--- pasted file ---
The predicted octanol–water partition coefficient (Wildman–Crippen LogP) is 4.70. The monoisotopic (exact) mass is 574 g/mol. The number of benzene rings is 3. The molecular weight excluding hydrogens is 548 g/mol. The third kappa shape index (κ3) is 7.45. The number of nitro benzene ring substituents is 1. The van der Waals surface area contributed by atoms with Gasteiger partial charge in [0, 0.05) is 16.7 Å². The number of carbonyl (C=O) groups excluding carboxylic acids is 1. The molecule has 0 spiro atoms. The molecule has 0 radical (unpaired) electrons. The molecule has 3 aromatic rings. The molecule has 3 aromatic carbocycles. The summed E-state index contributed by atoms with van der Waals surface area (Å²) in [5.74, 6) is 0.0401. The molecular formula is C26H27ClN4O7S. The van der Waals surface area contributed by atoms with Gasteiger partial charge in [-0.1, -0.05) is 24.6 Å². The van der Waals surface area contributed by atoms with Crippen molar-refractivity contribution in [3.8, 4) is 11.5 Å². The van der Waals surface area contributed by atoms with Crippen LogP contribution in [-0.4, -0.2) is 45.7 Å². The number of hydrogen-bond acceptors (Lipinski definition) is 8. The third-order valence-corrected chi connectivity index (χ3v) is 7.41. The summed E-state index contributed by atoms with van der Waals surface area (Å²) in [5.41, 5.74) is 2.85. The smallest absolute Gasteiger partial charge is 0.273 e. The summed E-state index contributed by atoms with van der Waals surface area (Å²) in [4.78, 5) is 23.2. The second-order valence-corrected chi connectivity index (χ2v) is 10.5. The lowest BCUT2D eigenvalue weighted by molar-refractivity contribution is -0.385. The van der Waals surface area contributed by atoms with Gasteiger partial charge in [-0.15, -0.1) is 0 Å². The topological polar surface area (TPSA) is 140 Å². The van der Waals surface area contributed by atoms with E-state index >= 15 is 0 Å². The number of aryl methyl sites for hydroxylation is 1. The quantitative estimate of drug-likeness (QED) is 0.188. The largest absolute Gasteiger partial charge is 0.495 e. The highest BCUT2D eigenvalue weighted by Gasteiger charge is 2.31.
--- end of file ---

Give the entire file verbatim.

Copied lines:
The predicted octanol–water partition coefficient (Wildman–Crippen LogP) is 4.70. The monoisotopic (exact) mass is 574 g/mol. The number of benzene rings is 3. The molecular weight excluding hydrogens is 548 g/mol. The third kappa shape index (κ3) is 7.45. The number of nitro benzene ring substituents is 1. The van der Waals surface area contributed by atoms with Gasteiger partial charge in [0, 0.05) is 16.7 Å². The number of carbonyl (C=O) groups excluding carboxylic acids is 1. The molecule has 0 spiro atoms. The molecule has 0 radical (unpaired) electrons. The molecule has 3 aromatic rings. The molecule has 3 aromatic carbocycles. The summed E-state index contributed by atoms with van der Waals surface area (Å²) in [5.74, 6) is 0.0401. The molecular formula is C26H27ClN4O7S. The van der Waals surface area contributed by atoms with Gasteiger partial charge in [-0.1, -0.05) is 24.6 Å². The van der Waals surface area contributed by atoms with Crippen molar-refractivity contribution in [3.8, 4) is 11.5 Å². The van der Waals surface area contributed by atoms with Crippen LogP contribution in [-0.4, -0.2) is 45.7 Å². The number of hydrogen-bond acceptors (Lipinski definition) is 8. The third-order valence-corrected chi connectivity index (χ3v) is 7.41. The summed E-state index contributed by atoms with van der Waals surface area (Å²) in [5.41, 5.74) is 2.85. The smallest absolute Gasteiger partial charge is 0.273 e. The summed E-state index contributed by atoms with van der Waals surface area (Å²) in [4.78, 5) is 23.2. The second-order valence-corrected chi connectivity index (χ2v) is 10.5. The lowest BCUT2D eigenvalue weighted by molar-refractivity contribution is -0.385. The van der Waals surface area contributed by atoms with Gasteiger partial charge in [-0.15, -0.1) is 0 Å². The topological polar surface area (TPSA) is 140 Å². The van der Waals surface area contributed by atoms with E-state index >= 15 is 0 Å². The number of aryl methyl sites for hydroxylation is 1. The quantitative estimate of drug-likeness (QED) is 0.188. The largest absolute Gasteiger partial charge is 0.495 e. The highest BCUT2D eigenvalue weighted by Gasteiger charge is 2.31.